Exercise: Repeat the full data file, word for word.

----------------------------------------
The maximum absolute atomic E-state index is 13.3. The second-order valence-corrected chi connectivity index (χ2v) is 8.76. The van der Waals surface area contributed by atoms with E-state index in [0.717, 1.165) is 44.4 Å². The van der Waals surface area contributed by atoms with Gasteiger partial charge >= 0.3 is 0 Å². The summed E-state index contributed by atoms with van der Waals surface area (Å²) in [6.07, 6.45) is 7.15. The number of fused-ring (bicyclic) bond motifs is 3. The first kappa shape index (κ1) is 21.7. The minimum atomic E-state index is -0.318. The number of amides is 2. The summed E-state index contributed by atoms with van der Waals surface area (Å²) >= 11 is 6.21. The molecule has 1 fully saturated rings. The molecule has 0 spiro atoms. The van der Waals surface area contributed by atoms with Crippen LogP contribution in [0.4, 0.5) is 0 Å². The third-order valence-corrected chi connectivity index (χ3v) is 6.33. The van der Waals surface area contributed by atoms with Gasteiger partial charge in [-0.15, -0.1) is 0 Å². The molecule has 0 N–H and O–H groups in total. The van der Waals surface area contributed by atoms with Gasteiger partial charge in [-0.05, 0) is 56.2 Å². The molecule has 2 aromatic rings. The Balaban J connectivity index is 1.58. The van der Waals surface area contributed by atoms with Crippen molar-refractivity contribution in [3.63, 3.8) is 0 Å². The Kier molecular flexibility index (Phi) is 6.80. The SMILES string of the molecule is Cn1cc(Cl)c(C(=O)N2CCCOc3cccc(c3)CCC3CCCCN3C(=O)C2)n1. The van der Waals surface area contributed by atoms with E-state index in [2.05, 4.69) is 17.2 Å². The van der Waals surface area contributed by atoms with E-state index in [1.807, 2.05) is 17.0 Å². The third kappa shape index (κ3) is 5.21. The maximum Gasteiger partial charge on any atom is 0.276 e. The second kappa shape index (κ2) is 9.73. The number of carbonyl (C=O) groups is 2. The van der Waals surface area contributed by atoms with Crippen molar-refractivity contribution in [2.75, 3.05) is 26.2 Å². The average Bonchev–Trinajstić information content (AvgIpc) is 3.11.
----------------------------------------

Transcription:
The maximum absolute atomic E-state index is 13.3. The second-order valence-corrected chi connectivity index (χ2v) is 8.76. The van der Waals surface area contributed by atoms with E-state index in [0.717, 1.165) is 44.4 Å². The van der Waals surface area contributed by atoms with Gasteiger partial charge >= 0.3 is 0 Å². The summed E-state index contributed by atoms with van der Waals surface area (Å²) in [6.07, 6.45) is 7.15. The number of fused-ring (bicyclic) bond motifs is 3. The first kappa shape index (κ1) is 21.7. The minimum atomic E-state index is -0.318. The number of amides is 2. The summed E-state index contributed by atoms with van der Waals surface area (Å²) >= 11 is 6.21. The molecule has 1 fully saturated rings. The molecule has 0 spiro atoms. The van der Waals surface area contributed by atoms with Crippen LogP contribution in [0.4, 0.5) is 0 Å². The third-order valence-corrected chi connectivity index (χ3v) is 6.33. The van der Waals surface area contributed by atoms with Gasteiger partial charge in [-0.15, -0.1) is 0 Å². The molecule has 0 N–H and O–H groups in total. The van der Waals surface area contributed by atoms with Gasteiger partial charge in [-0.05, 0) is 56.2 Å². The molecule has 2 aromatic rings. The Balaban J connectivity index is 1.58. The van der Waals surface area contributed by atoms with Crippen molar-refractivity contribution in [3.63, 3.8) is 0 Å². The Kier molecular flexibility index (Phi) is 6.80. The SMILES string of the molecule is Cn1cc(Cl)c(C(=O)N2CCCOc3cccc(c3)CCC3CCCCN3C(=O)C2)n1. The van der Waals surface area contributed by atoms with E-state index in [2.05, 4.69) is 17.2 Å². The van der Waals surface area contributed by atoms with E-state index in [1.807, 2.05) is 17.0 Å². The third kappa shape index (κ3) is 5.21. The maximum Gasteiger partial charge on any atom is 0.276 e. The second kappa shape index (κ2) is 9.73. The number of carbonyl (C=O) groups is 2. The van der Waals surface area contributed by atoms with Crippen molar-refractivity contribution in [2.75, 3.05) is 26.2 Å². The average Bonchev–Trinajstić information content (AvgIpc) is 3.11.